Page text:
First, let’s create a new service:

$ ng generate service authorization

Then inject the JwtHelperService service into our service, so we can decode tokens:

constructor(private jwtHelperService: JwtHelperService) {}

Then, add a method to check if the user is authorized. It will accept allowed roles string array and check whether current user role is among the roles that are allowed:

isAuthorized(allowedRoles: string[]): boolean {
  // check if the list of allowed roles is empty, if empty, authorize the user to access the page
  if (allowedRoles == null || allowedRoles.length === 0) {
    return true;
  }

  // get token from local storage or state management
  const token = localStorage.getItem('token');

  // decode token to read the payload details
  const decodeToken = this.jwtHelperService.decodeToken(token);

  // check if it was decoded successfully, if not the token is not valid, deny access
  if (!decodeToken) {
    console.log('Invalid token');
    return false;
  }

  // check if the user roles is in the list of allowed roles, return true if allowed and false if not allowed
  return allowedRoles.includes(decodeToken['role']);
}

Next, add the service to the list of providers in the app module:

@NgModule({
  declarations: [
    ...
  ],
  imports: [
    ...
  ],
  providers: [AuthorizationService],
  bootstrap: [AppComponent]
})
export class AppModule {}

Route Guard

Next, let’s add a route guard to our app.

ng generate guard authorization

Then, let’s inject our authorization service into the route guard.

constructor(private authorizationService: AuthorizationService, private router: Router) {}

We also need to implement the CanActivate and CanActivateChild interfaces, which will check whether a user is authorized.

export class AuthorizationGuard implements CanActivate, CanActivateChild {
  canActivate(next: ActivatedRouteSnapshot,state: RouterStateSnapshot): Observable<boolean> | Promise<boolean> | boolean { }
  canActivateChild(next: ActivatedRouteSnapshot,state: RouterStateSnapshot): Observable<boolean> | Promise<boolean> | boolean { }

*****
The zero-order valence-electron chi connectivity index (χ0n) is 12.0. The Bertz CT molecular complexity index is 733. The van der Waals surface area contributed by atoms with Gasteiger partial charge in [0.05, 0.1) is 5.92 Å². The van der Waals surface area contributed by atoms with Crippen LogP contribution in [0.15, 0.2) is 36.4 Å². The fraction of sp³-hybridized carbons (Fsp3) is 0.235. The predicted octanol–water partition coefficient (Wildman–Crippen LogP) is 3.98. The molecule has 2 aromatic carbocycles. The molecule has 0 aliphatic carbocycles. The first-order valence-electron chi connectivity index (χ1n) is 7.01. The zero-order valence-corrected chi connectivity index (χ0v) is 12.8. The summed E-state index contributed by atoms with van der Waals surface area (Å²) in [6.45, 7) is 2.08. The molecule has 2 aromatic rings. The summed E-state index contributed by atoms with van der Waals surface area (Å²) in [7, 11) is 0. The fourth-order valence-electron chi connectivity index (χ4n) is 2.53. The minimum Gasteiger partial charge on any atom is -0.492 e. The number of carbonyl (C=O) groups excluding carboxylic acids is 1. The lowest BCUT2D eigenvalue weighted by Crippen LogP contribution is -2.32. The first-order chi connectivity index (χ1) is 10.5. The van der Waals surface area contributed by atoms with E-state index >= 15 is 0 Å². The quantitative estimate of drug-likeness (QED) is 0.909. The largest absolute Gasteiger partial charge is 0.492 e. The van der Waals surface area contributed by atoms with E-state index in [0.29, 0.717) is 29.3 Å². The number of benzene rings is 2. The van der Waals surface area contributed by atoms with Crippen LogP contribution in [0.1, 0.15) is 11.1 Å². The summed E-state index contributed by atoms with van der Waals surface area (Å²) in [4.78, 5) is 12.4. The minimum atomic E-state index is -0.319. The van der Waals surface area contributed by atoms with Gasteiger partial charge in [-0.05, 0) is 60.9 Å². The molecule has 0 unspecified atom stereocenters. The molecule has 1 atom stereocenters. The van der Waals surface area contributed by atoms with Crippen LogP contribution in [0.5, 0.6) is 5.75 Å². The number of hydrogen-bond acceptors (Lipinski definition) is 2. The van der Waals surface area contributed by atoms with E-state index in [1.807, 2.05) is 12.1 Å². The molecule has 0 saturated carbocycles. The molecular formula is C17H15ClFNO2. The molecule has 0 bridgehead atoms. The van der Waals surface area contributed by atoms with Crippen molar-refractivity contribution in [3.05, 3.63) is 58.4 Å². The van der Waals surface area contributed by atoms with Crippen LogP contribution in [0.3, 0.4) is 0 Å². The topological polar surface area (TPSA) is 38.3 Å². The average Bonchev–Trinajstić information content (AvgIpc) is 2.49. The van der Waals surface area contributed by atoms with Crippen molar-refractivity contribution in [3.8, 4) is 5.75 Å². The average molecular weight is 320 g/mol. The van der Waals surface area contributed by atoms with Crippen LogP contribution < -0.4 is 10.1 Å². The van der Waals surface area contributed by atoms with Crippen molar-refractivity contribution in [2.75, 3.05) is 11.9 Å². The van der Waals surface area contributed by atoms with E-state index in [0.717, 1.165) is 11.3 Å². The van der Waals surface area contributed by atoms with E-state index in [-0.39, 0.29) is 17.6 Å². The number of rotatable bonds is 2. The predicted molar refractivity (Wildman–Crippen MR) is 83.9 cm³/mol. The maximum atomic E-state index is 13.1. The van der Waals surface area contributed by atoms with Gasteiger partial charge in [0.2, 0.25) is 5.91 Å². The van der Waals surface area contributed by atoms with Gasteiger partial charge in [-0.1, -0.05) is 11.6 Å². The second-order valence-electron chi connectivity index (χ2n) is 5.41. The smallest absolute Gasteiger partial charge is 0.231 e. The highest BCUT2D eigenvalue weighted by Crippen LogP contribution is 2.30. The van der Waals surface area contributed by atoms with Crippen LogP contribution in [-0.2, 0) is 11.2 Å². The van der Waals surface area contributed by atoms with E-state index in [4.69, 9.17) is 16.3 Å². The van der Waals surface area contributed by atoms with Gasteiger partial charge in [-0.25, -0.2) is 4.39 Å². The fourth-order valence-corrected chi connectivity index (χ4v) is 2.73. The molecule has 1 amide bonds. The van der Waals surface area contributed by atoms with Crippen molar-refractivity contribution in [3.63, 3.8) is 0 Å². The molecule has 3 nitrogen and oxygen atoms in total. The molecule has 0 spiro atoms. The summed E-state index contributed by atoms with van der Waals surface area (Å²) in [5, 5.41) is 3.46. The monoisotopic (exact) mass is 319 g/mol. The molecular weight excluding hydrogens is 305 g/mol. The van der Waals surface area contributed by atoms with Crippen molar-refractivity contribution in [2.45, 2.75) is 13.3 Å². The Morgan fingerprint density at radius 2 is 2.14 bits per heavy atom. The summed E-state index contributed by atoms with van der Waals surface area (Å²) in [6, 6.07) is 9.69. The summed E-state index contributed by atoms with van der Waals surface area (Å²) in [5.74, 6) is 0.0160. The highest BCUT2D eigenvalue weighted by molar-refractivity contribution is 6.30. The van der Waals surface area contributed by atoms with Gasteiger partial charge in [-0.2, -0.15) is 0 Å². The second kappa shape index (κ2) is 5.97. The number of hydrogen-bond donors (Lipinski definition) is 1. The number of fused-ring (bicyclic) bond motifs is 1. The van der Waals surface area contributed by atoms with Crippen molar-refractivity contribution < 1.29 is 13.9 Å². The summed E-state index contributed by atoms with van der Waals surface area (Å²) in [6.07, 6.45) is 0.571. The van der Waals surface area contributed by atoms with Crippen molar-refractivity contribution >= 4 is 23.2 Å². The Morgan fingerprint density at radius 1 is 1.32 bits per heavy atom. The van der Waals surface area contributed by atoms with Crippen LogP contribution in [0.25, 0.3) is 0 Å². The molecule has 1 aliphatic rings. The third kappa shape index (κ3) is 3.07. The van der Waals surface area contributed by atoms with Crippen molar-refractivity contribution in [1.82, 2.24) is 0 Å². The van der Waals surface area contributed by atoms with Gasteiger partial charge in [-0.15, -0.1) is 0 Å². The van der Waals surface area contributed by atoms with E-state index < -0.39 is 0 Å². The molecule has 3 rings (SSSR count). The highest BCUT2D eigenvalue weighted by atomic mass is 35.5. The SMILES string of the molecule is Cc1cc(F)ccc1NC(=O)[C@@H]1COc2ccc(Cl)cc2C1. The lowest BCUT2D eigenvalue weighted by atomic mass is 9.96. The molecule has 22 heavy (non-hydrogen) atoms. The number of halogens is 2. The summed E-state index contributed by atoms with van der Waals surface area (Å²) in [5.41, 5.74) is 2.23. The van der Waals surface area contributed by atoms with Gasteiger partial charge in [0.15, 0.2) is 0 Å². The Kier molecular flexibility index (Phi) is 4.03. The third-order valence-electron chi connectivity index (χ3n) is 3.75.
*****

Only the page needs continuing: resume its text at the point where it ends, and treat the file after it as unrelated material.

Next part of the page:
}

Then, let’s add the two methods to our router guard. They will have similar content; the only difference is that, one checks if a route can be activated while the other checks if children routes can be activated. So, inside both two methods, we need to first get the allowed roles for that route:

const allowedRoles = next.data.allowedRoles;

Then, check if the user is authorized to access the route:

const isAuthorized = this.authorizationService.isAuthorized(allowedRoles);

if (!isAuthorized) {
  // if not authorized, show access denied message
  this.router.navigate(['/accessdenied']);
}

return isAuthorized;

So, I our canActivate method will look like this:

canActivate(next: ActivatedRouteSnapshot, state: RouterStateSnapshot): Observable<boolean> | Promise<boolean> | boolean {
  const allowedRoles = next.data.allowedRoles;
  const isAuthorized = this.authorizationService.isAuthorized(allowedRoles);

  if (!isAuthorized) {
    this.router.navigate(['accessdenied']);
  }

  return isAuthorized;
}

And canActivateChildMethod:

canActivateChild(next: ActivatedRouteSnapshot, state: RouterStateSnapshot): Observable<boolean> | Promise<boolean> | boolean {
  const allowedRoles = next.data.allowedRoles;
  const isAuthorized = this.authorizationService.isAuthorized(allowedRoles);

  if (!isAuthorized) {
    this.router.navigate(['accessdenied']);
  }

  return isAuthorized
}

Now, let’s add the guard to our parent route:

const routes: Routes = [
  {
    path: '',
    canActivateChild: [AuthorizationGuard],
    children: [
      // routes here
    ]
  }
];

Demo and Source Code

And that’s it, we have a role-based authorization for our angular application. You can visit the following link to see and play with the demo. You can also find the source code here.